Thursday, December 21, 2017


First I have to say we have not had great luck with “snowcations”.  If you’ve read this blog for a while, you remember the story of my family’s hunt for snow when I was a little girl.  Then nine years ago, we took a trip to Vermont, leaving our home in Virginia the day after Christmas.  A week earlier, there were record-breaking snowfalls, but suddenly, there were record-breaking high temperatures, and all the snow melted!  There was a tiny little patch of dirty snow under a tree in someone’s yard, and I remember Skyler tearfully begging us to ask the homeowners if we could play in it.  Then, seven years ago, we took a trip from Florida to Pigeon Forge, Tennessee just before Christmas and again, there was no snow! 

Matt surprised me last week with the announcement that he was going to take a few days off work, and suggested that we take the family to Muju, a popular ski resort town a few hours from here.  We wanted the kids to have a snow fun day. But give. Our history, agreeing to this vacation filled me with a certain amount of... well... trepidation.

Still, I packed all the snow clothes we had — which is to say, not a whole lot.  I mean, we were living in Hawaii for three years prior to coming here, so... yeah.  I fill the gaps in local stores, but really didn’t find much.  But then again, knowing our luck, maybe it wouldn’t matter? 

We left Monday and stayed in this quaint, if pretty basic, guesthouse.  We didn’t do a whole lot that day besides trying to find places to eat and figuring out where to go the next day. We did play in the snow near the ski resort for a few minutes, but Annalee said, “It’s cold. I don’t like it!”  My little island baby!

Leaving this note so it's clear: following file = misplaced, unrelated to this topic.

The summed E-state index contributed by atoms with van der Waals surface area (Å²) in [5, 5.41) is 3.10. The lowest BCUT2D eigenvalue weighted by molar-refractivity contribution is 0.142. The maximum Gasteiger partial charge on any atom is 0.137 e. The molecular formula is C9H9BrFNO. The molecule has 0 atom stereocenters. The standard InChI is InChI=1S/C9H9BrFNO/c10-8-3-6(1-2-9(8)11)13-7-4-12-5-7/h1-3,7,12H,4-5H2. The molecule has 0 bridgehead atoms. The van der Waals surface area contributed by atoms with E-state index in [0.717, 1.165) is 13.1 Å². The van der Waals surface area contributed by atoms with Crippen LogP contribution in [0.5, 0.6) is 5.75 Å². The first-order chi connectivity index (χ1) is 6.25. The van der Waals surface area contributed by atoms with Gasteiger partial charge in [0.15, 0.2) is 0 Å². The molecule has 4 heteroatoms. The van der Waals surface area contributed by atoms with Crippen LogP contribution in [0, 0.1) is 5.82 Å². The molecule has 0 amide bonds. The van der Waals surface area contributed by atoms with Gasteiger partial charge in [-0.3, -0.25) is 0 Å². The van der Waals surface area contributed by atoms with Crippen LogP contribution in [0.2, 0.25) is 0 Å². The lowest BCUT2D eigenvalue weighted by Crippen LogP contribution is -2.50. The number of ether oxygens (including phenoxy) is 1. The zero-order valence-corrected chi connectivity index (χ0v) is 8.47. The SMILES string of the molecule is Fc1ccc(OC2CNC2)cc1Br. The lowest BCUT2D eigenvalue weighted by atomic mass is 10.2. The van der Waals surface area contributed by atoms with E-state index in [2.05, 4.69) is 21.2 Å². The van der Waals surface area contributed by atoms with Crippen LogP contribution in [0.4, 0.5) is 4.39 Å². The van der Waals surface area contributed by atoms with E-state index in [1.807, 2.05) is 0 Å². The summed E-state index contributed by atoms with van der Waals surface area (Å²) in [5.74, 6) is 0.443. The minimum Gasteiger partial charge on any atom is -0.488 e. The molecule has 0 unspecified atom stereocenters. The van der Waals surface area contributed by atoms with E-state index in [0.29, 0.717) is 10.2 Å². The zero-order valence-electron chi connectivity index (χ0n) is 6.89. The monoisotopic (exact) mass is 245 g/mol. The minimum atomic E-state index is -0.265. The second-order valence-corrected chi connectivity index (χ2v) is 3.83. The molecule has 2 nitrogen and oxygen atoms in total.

We finally decided to eat dinner in the pub that was attached to the guesthouse, and then headed to the basement room with snacks and cards to play games.  There we met another American family and struck up a conversation with them as we played.  It was fun and cozy, but we were all pretty tired and turned in just after 8.  

We had paid for two bedrooms.  One was supposed to be a room with a full-size bed and a single, but instead, both rooms were all bunk beds.  The kids were thrilled, Matt and I... less so.  It felt like we spent the entire time telling the two youngest not to jump on the top bunks, and there were a few hair-raising spills anyway.  

Thankfully, we got to sleep instead of taking anyone to the ER, and the next day, to my amazement, we woke up to a beautiful winter wonderland.  Snow was falling and had covered our car!  Hooray!  A snowcation with actual snow!  
We ate our breakfast in the basement room and headed to the ski resort.  Matt had forgotten his warmest coat (grrrr), and I hadn’t been able to find any snow pants for Wyatt, so all I had for him were his fleece-lined PE pants.  There were several shops that had parkas and pants displayed in the window, as well as skis and snowboards, so we decided to see what we could find for him.

This was one of the biggest differences between my (very limited) experience with skiing and snow stateside and here.  Apparently, you rent everything here in these shops.  We went in looking for snow pants for Wyatt, and were able to rent that and snow pants for Matt and parka, plus some weird knee/ butt pads for Wyatt (that we hadn’t asked for but anyway), PLUS buy waterproof snow  gloves for him — all for about $25!  I guess if we did this all the time, that could add up, but for a day, it kind of seemed like a steal.  They could be warm and dry, and then I didn’t have to figure out where to store more bulky clothing that wouldn’t be worn often!